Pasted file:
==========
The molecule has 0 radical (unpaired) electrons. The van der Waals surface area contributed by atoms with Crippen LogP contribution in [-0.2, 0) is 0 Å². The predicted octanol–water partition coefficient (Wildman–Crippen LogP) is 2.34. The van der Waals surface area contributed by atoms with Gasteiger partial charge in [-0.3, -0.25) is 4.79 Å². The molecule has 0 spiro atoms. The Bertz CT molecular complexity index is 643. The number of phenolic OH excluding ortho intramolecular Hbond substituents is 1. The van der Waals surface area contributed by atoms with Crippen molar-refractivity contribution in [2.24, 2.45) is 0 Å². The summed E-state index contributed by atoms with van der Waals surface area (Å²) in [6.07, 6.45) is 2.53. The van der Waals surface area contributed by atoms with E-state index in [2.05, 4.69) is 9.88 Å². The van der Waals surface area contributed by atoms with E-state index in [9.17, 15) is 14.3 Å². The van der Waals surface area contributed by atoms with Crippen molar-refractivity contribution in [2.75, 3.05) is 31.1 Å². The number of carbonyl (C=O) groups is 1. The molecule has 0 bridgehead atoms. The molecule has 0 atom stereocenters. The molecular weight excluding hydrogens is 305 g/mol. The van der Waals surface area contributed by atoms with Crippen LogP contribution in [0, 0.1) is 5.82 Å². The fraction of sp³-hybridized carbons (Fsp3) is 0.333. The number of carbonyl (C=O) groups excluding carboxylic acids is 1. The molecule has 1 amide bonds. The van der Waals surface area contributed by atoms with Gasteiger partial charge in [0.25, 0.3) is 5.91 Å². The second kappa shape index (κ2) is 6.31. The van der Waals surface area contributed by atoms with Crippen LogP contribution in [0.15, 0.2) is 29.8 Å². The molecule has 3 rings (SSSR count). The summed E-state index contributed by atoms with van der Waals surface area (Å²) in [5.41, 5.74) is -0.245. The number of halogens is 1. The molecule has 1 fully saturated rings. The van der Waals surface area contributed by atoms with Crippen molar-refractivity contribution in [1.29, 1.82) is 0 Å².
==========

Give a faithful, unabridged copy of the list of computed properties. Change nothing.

The molecule has 0 radical (unpaired) electrons. The van der Waals surface area contributed by atoms with Crippen LogP contribution in [-0.2, 0) is 0 Å². The predicted octanol–water partition coefficient (Wildman–Crippen LogP) is 2.34. The van der Waals surface area contributed by atoms with Gasteiger partial charge in [-0.3, -0.25) is 4.79 Å². The molecule has 0 spiro atoms. The Bertz CT molecular complexity index is 643. The number of phenolic OH excluding ortho intramolecular Hbond substituents is 1. The van der Waals surface area contributed by atoms with Crippen molar-refractivity contribution in [2.24, 2.45) is 0 Å². The summed E-state index contributed by atoms with van der Waals surface area (Å²) in [6.07, 6.45) is 2.53. The van der Waals surface area contributed by atoms with E-state index in [2.05, 4.69) is 9.88 Å². The van der Waals surface area contributed by atoms with E-state index in [9.17, 15) is 14.3 Å². The van der Waals surface area contributed by atoms with Crippen molar-refractivity contribution in [2.75, 3.05) is 31.1 Å². The number of carbonyl (C=O) groups is 1. The molecule has 0 bridgehead atoms. The molecule has 0 atom stereocenters. The molecular weight excluding hydrogens is 305 g/mol. The van der Waals surface area contributed by atoms with Crippen LogP contribution in [0, 0.1) is 5.82 Å². The fraction of sp³-hybridized carbons (Fsp3) is 0.333. The number of carbonyl (C=O) groups excluding carboxylic acids is 1. The molecule has 1 amide bonds. The van der Waals surface area contributed by atoms with Gasteiger partial charge in [0.25, 0.3) is 5.91 Å². The second kappa shape index (κ2) is 6.31. The van der Waals surface area contributed by atoms with Crippen LogP contribution in [0.15, 0.2) is 29.8 Å². The molecule has 3 rings (SSSR count). The summed E-state index contributed by atoms with van der Waals surface area (Å²) in [5.41, 5.74) is -0.245. The number of halogens is 1. The molecule has 1 fully saturated rings. The van der Waals surface area contributed by atoms with Crippen molar-refractivity contribution in [1.29, 1.82) is 0 Å².